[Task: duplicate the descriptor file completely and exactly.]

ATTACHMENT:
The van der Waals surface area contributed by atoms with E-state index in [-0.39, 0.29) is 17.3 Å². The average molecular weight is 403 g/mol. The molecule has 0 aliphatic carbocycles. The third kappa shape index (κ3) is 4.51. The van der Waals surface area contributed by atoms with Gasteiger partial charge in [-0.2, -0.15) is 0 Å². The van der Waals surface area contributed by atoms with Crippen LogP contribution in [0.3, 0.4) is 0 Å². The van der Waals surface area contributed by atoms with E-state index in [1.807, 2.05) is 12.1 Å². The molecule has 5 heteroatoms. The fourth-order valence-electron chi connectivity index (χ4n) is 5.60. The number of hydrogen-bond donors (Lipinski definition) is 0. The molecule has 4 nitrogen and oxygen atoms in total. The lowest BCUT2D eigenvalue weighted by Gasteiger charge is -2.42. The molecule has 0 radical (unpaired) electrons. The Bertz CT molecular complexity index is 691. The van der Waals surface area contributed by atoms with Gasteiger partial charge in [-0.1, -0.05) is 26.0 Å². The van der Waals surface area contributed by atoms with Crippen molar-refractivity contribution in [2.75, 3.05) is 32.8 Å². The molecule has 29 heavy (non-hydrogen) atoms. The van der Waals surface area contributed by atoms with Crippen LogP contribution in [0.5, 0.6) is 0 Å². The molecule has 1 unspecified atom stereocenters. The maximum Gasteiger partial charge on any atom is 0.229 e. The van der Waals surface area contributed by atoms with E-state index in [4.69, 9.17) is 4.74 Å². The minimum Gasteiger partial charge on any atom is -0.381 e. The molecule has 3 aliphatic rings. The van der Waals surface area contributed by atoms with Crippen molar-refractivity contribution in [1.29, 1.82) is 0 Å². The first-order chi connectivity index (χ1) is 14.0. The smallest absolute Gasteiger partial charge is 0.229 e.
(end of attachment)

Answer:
The van der Waals surface area contributed by atoms with E-state index in [-0.39, 0.29) is 17.3 Å². The average molecular weight is 403 g/mol. The molecule has 0 aliphatic carbocycles. The third kappa shape index (κ3) is 4.51. The van der Waals surface area contributed by atoms with Gasteiger partial charge in [-0.2, -0.15) is 0 Å². The van der Waals surface area contributed by atoms with Crippen LogP contribution in [0.3, 0.4) is 0 Å². The van der Waals surface area contributed by atoms with E-state index in [1.807, 2.05) is 12.1 Å². The molecule has 5 heteroatoms. The fourth-order valence-electron chi connectivity index (χ4n) is 5.60. The number of hydrogen-bond donors (Lipinski definition) is 0. The molecule has 4 nitrogen and oxygen atoms in total. The lowest BCUT2D eigenvalue weighted by Gasteiger charge is -2.42. The molecule has 0 radical (unpaired) electrons. The Bertz CT molecular complexity index is 691. The van der Waals surface area contributed by atoms with Gasteiger partial charge in [-0.1, -0.05) is 26.0 Å². The van der Waals surface area contributed by atoms with Crippen molar-refractivity contribution in [2.75, 3.05) is 32.8 Å². The molecule has 29 heavy (non-hydrogen) atoms. The van der Waals surface area contributed by atoms with Crippen LogP contribution in [0.5, 0.6) is 0 Å². The molecule has 1 unspecified atom stereocenters. The maximum Gasteiger partial charge on any atom is 0.229 e. The van der Waals surface area contributed by atoms with E-state index in [4.69, 9.17) is 4.74 Å². The minimum Gasteiger partial charge on any atom is -0.381 e. The molecule has 3 aliphatic rings. The van der Waals surface area contributed by atoms with Crippen molar-refractivity contribution in [1.29, 1.82) is 0 Å². The first-order chi connectivity index (χ1) is 14.0. The smallest absolute Gasteiger partial charge is 0.229 e.